Travelling through the heart of the Ottawa Valley can be a rewarding experience for any tourist. Extremely fresh air, beautiful rolling hills, superb hunting and fishing opportunities, and bargain accommodation prices are just a few of the reasons why domestic tourists flock to the Valley on weekends throughout the year. For international tourists, the sheer beauty and cleanliness of the freshwater lakes in the region is enough to entice them to stay for weeks. Since Canada has a temperate climate, the tourism industry adapts according to the temperature outside. The warmest months of the year span from June to September. During a recent trip to the Ottawa Valley, I was lucky enough to catch a few weeks of warm weather on one of the nicest freshwater bodies of water that I have ever seen – otherwise known as Golden Lake.
Located approximately 25 km southeast of Pembroke and about two hours from Ottawa, Golden Lake is situated far enough from surrounding cities for visitors to feel the authentic country living that makes the Ottawa Valley region such a prime tourist destination. The lake itself has a surface area of roughly 35 km2 and an average depth of 11 m. Therefore, there is plenty of water for water sports. According to the locals, jet skiing has become increasingly popular in recent years, but it still ranks far below fishing in terms of popularity. Although I didn’t get the opportunity to fish during my trip, I did find enough time to ask a few residents who live on the lake what types of fish species are typically caught. As it turns out, tourists will always be guessing what’s on their line because there are so many different types including: northern pike, bass, muskellunge, pickerel, white fish, cat fish and perch.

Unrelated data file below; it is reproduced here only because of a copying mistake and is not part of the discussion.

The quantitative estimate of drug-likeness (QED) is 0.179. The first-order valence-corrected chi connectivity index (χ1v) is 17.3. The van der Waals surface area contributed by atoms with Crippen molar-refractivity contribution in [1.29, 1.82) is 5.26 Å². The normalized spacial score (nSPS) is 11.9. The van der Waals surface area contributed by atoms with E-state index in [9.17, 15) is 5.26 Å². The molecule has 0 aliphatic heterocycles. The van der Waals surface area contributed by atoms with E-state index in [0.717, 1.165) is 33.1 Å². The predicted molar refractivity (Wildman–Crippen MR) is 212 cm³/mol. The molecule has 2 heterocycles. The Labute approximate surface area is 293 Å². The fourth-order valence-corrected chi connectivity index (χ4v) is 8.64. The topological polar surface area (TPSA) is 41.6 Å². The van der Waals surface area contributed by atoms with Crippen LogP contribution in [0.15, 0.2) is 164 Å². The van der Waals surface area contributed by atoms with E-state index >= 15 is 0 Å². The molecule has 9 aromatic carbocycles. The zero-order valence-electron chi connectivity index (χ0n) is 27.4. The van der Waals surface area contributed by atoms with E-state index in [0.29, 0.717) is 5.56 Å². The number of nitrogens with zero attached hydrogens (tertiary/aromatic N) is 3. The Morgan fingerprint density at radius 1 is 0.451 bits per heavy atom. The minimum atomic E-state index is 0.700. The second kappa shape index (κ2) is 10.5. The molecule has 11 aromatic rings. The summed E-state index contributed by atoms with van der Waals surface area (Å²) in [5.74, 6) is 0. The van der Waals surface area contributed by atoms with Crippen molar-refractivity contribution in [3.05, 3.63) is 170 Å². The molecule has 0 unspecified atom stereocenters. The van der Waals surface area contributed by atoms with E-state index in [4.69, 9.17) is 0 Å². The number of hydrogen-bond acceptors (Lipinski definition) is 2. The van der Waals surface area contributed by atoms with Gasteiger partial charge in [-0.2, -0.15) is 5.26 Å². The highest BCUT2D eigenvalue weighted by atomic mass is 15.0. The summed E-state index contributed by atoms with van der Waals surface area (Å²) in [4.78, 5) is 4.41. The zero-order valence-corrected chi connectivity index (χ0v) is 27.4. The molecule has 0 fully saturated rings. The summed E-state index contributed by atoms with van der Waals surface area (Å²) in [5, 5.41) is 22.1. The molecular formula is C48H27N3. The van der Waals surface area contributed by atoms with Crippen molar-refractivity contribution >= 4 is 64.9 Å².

If fishing isn’t your thing then there is ample opportunity to photograph some of the wildlife on the water. During my stay, I saw everything from large groups of mallard ducks to a massive blue heron with its elongated wing span. Taking a step into the clear water of Golden Lake was an experience in itself. Massive schools of tiny bait fish surrounded me from all directions. It made perfect sense why there were so many different species of bird prey only a few meters from the shoreline.